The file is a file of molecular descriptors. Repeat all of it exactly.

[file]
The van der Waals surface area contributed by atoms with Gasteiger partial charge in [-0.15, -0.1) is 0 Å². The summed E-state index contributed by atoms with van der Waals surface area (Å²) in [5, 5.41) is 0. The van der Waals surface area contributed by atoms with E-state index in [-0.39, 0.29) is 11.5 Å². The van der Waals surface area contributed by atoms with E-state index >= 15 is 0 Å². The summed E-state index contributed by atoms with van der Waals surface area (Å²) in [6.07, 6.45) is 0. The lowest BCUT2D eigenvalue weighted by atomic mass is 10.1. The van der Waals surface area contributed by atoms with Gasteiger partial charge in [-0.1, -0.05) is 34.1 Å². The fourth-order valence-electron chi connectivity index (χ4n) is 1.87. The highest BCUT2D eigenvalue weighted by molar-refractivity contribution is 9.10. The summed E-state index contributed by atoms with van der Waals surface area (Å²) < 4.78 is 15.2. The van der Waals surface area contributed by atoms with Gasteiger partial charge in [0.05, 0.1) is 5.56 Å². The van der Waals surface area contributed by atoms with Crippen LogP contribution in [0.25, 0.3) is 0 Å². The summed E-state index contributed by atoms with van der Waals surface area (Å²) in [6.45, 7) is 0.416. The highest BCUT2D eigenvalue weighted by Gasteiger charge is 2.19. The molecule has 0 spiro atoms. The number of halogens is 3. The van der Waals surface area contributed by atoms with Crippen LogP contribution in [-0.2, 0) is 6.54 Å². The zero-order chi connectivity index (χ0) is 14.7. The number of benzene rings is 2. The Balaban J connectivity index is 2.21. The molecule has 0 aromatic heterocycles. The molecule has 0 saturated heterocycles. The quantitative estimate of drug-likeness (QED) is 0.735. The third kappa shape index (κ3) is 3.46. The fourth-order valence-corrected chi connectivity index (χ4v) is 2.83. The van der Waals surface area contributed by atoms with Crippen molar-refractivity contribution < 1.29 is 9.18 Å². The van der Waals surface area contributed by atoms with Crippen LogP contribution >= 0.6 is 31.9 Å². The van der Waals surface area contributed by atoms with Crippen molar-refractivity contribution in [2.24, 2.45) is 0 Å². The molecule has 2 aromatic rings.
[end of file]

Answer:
The van der Waals surface area contributed by atoms with Gasteiger partial charge in [-0.15, -0.1) is 0 Å². The summed E-state index contributed by atoms with van der Waals surface area (Å²) in [5, 5.41) is 0. The van der Waals surface area contributed by atoms with E-state index in [-0.39, 0.29) is 11.5 Å². The van der Waals surface area contributed by atoms with E-state index >= 15 is 0 Å². The summed E-state index contributed by atoms with van der Waals surface area (Å²) in [6.07, 6.45) is 0. The lowest BCUT2D eigenvalue weighted by atomic mass is 10.1. The van der Waals surface area contributed by atoms with Gasteiger partial charge in [-0.1, -0.05) is 34.1 Å². The fourth-order valence-electron chi connectivity index (χ4n) is 1.87. The highest BCUT2D eigenvalue weighted by molar-refractivity contribution is 9.10. The summed E-state index contributed by atoms with van der Waals surface area (Å²) < 4.78 is 15.2. The van der Waals surface area contributed by atoms with Gasteiger partial charge in [0.05, 0.1) is 5.56 Å². The van der Waals surface area contributed by atoms with Crippen LogP contribution in [0.25, 0.3) is 0 Å². The summed E-state index contributed by atoms with van der Waals surface area (Å²) in [6.45, 7) is 0.416. The highest BCUT2D eigenvalue weighted by Gasteiger charge is 2.19. The molecule has 0 spiro atoms. The number of halogens is 3. The van der Waals surface area contributed by atoms with Crippen LogP contribution in [-0.2, 0) is 6.54 Å². The zero-order chi connectivity index (χ0) is 14.7. The number of benzene rings is 2. The Balaban J connectivity index is 2.21. The molecule has 0 aromatic heterocycles. The molecule has 0 saturated heterocycles. The quantitative estimate of drug-likeness (QED) is 0.735. The third kappa shape index (κ3) is 3.46. The fourth-order valence-corrected chi connectivity index (χ4v) is 2.83. The van der Waals surface area contributed by atoms with Crippen molar-refractivity contribution < 1.29 is 9.18 Å². The van der Waals surface area contributed by atoms with Crippen LogP contribution >= 0.6 is 31.9 Å². The van der Waals surface area contributed by atoms with Crippen molar-refractivity contribution in [2.24, 2.45) is 0 Å². The molecule has 2 aromatic rings.